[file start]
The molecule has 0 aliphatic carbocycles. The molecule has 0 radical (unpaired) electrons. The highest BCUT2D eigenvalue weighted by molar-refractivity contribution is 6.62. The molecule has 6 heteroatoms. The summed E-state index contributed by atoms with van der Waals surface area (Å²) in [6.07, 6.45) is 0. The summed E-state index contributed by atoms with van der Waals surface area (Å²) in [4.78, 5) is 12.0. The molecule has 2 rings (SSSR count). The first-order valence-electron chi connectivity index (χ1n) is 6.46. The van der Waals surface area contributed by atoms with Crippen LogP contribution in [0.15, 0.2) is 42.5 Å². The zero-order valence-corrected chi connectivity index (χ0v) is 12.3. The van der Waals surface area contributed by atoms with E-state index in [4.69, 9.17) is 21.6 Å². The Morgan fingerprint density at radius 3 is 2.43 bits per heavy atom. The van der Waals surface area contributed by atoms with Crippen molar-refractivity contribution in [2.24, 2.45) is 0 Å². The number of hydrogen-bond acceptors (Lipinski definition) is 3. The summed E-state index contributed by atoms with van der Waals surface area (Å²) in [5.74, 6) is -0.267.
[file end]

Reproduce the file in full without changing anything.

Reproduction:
The molecule has 0 aliphatic carbocycles. The molecule has 0 radical (unpaired) electrons. The highest BCUT2D eigenvalue weighted by molar-refractivity contribution is 6.62. The molecule has 6 heteroatoms. The summed E-state index contributed by atoms with van der Waals surface area (Å²) in [6.07, 6.45) is 0. The summed E-state index contributed by atoms with van der Waals surface area (Å²) in [4.78, 5) is 12.0. The molecule has 2 rings (SSSR count). The first-order valence-electron chi connectivity index (χ1n) is 6.46. The van der Waals surface area contributed by atoms with Crippen LogP contribution in [0.15, 0.2) is 42.5 Å². The zero-order valence-corrected chi connectivity index (χ0v) is 12.3. The van der Waals surface area contributed by atoms with E-state index in [4.69, 9.17) is 21.6 Å². The Morgan fingerprint density at radius 3 is 2.43 bits per heavy atom. The van der Waals surface area contributed by atoms with Crippen molar-refractivity contribution in [2.24, 2.45) is 0 Å². The number of hydrogen-bond acceptors (Lipinski definition) is 3. The summed E-state index contributed by atoms with van der Waals surface area (Å²) in [5.74, 6) is -0.267.